"Closing a public television is never good news," Spanish Foreign Minister Jose Manuel Garcia-Margallo said at a joint news conference in Madrid with his French counterpart Laurent Fabius when asked about the Greek government's surprise move.
"I have to reiterate that elevating austerity to an ideological dogma has such consequences," he added.
Greece's ERT television and radio stations were abruptly taken off the air and its 2,700 staff suspended after the conservative-led government branded the broadcaster a "haven of public waste".
A snap general strike has been called in Greece for Thursday in the wake of the move.
"We need to imagine what it would mean in our country if, without any notice being given, the public television was closed. People are used to tuning into a channel and they find a black screen," said Fabius.
"To use a euphemism, I am not sure if this is the right way to get people to love political decisions," he added.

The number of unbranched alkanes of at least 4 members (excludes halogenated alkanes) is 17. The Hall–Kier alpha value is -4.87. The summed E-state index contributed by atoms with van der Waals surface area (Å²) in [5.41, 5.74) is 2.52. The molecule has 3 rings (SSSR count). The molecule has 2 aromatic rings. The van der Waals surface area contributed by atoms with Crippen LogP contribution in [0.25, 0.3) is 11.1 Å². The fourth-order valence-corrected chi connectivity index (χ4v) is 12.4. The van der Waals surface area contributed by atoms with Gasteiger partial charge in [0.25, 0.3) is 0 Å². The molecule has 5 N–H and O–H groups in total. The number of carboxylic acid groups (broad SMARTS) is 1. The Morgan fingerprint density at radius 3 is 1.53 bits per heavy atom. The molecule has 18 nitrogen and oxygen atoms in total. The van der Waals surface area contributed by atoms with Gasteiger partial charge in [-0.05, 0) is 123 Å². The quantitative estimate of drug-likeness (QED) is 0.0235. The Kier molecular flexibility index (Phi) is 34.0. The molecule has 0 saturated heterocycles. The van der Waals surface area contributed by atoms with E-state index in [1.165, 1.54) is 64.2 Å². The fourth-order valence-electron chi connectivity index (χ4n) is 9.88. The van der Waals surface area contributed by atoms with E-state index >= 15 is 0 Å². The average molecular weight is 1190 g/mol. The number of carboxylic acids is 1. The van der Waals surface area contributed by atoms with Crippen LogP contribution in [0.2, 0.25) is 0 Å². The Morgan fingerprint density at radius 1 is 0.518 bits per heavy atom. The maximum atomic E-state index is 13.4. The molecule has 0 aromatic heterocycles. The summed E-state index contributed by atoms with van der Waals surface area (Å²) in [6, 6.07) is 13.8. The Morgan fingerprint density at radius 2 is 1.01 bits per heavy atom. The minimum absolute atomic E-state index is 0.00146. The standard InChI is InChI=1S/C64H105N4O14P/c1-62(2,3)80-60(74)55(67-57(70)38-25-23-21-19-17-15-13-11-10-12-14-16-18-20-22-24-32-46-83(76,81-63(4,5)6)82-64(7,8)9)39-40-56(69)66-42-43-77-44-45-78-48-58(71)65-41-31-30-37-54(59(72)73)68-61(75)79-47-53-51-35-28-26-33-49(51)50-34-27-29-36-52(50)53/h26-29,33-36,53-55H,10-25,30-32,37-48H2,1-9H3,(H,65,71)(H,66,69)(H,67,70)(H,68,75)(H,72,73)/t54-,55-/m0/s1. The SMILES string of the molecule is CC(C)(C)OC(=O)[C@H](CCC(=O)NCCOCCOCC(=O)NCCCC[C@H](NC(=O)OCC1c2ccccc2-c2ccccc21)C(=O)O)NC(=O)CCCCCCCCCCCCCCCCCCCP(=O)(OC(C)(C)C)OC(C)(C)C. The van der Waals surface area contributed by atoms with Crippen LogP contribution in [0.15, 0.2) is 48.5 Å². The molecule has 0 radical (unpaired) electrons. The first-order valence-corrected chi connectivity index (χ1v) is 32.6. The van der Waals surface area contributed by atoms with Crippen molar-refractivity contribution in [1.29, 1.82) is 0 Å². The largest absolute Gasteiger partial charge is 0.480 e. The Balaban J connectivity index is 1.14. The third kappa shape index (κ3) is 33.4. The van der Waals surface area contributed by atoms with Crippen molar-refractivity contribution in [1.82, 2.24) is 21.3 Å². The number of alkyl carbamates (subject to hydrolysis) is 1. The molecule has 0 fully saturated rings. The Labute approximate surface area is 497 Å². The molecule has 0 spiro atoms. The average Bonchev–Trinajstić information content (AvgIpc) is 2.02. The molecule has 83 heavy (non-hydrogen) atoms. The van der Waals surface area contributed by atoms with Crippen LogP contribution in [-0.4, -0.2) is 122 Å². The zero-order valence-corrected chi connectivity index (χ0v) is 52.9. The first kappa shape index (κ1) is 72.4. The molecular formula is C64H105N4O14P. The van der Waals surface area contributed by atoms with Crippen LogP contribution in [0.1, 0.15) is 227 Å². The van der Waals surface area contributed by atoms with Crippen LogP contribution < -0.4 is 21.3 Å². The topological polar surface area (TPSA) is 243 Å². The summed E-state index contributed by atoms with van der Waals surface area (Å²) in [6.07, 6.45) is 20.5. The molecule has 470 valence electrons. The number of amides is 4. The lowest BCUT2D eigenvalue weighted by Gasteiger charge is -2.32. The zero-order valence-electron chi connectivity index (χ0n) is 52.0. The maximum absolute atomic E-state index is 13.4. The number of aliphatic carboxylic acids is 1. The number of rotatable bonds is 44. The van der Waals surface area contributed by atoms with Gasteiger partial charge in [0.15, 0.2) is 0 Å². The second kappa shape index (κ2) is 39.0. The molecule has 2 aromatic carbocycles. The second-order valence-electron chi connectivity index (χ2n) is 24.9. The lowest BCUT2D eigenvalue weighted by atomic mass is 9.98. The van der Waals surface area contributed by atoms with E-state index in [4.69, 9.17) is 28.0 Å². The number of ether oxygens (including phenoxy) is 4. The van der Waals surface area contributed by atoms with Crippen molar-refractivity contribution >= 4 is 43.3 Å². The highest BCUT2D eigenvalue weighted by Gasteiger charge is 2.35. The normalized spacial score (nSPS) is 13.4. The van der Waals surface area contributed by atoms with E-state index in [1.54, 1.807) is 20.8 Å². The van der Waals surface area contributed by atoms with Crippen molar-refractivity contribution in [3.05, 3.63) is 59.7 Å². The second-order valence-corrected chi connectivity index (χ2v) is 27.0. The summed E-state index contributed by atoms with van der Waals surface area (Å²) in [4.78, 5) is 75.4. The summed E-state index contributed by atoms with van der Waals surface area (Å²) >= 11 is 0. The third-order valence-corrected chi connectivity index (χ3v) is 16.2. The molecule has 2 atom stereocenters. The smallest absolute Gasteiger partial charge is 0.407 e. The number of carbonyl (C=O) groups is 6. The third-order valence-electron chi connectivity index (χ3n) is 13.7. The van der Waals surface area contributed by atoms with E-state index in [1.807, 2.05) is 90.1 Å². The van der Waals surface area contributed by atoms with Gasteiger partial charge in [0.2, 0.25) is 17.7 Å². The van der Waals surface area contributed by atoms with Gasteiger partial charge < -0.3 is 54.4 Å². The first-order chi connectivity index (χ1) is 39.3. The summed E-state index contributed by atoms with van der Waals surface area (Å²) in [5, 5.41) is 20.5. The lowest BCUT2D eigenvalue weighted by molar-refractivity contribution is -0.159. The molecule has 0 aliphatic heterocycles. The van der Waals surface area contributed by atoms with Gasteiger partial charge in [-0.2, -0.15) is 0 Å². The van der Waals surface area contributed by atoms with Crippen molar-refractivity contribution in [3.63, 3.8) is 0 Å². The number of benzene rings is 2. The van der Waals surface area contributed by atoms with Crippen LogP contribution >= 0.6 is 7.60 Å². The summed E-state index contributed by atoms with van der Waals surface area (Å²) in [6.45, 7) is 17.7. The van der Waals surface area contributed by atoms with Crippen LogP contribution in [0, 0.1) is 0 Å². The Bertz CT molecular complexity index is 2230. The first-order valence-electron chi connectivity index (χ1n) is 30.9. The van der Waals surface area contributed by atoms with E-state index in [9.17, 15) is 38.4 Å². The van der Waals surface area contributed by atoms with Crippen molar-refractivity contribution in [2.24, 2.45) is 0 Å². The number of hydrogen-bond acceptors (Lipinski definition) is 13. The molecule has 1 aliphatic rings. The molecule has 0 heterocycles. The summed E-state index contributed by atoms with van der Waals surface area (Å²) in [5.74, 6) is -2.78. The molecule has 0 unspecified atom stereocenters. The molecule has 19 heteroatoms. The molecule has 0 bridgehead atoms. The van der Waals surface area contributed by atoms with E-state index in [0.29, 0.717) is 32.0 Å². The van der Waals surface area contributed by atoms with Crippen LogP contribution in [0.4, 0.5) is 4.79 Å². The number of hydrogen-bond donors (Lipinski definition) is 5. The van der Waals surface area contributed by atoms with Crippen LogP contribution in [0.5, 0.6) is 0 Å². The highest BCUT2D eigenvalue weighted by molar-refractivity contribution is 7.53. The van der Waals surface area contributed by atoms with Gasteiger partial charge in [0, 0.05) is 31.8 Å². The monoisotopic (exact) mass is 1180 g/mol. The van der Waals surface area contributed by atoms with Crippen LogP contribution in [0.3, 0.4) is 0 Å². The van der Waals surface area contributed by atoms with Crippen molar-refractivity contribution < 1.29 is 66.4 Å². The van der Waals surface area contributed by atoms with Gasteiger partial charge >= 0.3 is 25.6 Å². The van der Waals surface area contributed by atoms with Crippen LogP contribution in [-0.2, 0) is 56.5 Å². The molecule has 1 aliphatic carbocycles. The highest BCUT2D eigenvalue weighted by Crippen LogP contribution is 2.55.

Greece's socialist and moderate leftist parties supporting the coalition government were to hold an emergency meeting to decide their response to the move by the conservative-led government of Prime Minister Antonis Samaras.
The Samaras administration quickly presented legislation creating a new broadcaster called New Hellenic Radio, Internet and Television (NERIT) to replace the 60-year-old ERT.
Greece is caught in a six-year recession which austerity critics say has been exacerbated by successive pay and pension cuts imposed at the behest of its EU-IMF creditors.
On May 31st, El Mundo newspaper reported that Spain's national broadcaster RTVE was looking are reducing staff wages across the board.
A preliminary report into plans for the organization said the workforce should be capped at 6,400 workers.
The broadcaster's budget for 2013 is €941 million, with wages making up 40 percent of that total at €378 million.